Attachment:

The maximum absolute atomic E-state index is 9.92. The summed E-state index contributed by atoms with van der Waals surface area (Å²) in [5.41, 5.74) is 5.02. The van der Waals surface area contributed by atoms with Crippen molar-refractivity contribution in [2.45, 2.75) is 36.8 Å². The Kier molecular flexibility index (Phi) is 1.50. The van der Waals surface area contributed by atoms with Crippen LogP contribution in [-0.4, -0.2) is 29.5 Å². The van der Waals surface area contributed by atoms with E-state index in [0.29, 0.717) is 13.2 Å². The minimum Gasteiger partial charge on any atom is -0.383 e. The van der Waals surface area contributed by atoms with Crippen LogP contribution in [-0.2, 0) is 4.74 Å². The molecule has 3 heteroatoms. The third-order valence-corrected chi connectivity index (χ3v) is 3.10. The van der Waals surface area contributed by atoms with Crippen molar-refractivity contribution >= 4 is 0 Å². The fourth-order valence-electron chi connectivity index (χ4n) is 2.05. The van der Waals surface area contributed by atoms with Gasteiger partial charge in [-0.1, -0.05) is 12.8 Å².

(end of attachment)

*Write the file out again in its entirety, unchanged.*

The maximum absolute atomic E-state index is 9.92. The summed E-state index contributed by atoms with van der Waals surface area (Å²) in [5.41, 5.74) is 5.02. The van der Waals surface area contributed by atoms with Crippen molar-refractivity contribution in [2.45, 2.75) is 36.8 Å². The Kier molecular flexibility index (Phi) is 1.50. The van der Waals surface area contributed by atoms with Crippen LogP contribution in [-0.4, -0.2) is 29.5 Å². The van der Waals surface area contributed by atoms with E-state index in [0.29, 0.717) is 13.2 Å². The minimum Gasteiger partial charge on any atom is -0.383 e. The van der Waals surface area contributed by atoms with Crippen LogP contribution in [-0.2, 0) is 4.74 Å². The molecule has 3 heteroatoms. The third-order valence-corrected chi connectivity index (χ3v) is 3.10. The van der Waals surface area contributed by atoms with Crippen molar-refractivity contribution >= 4 is 0 Å². The fourth-order valence-electron chi connectivity index (χ4n) is 2.05. The van der Waals surface area contributed by atoms with Gasteiger partial charge in [-0.1, -0.05) is 12.8 Å².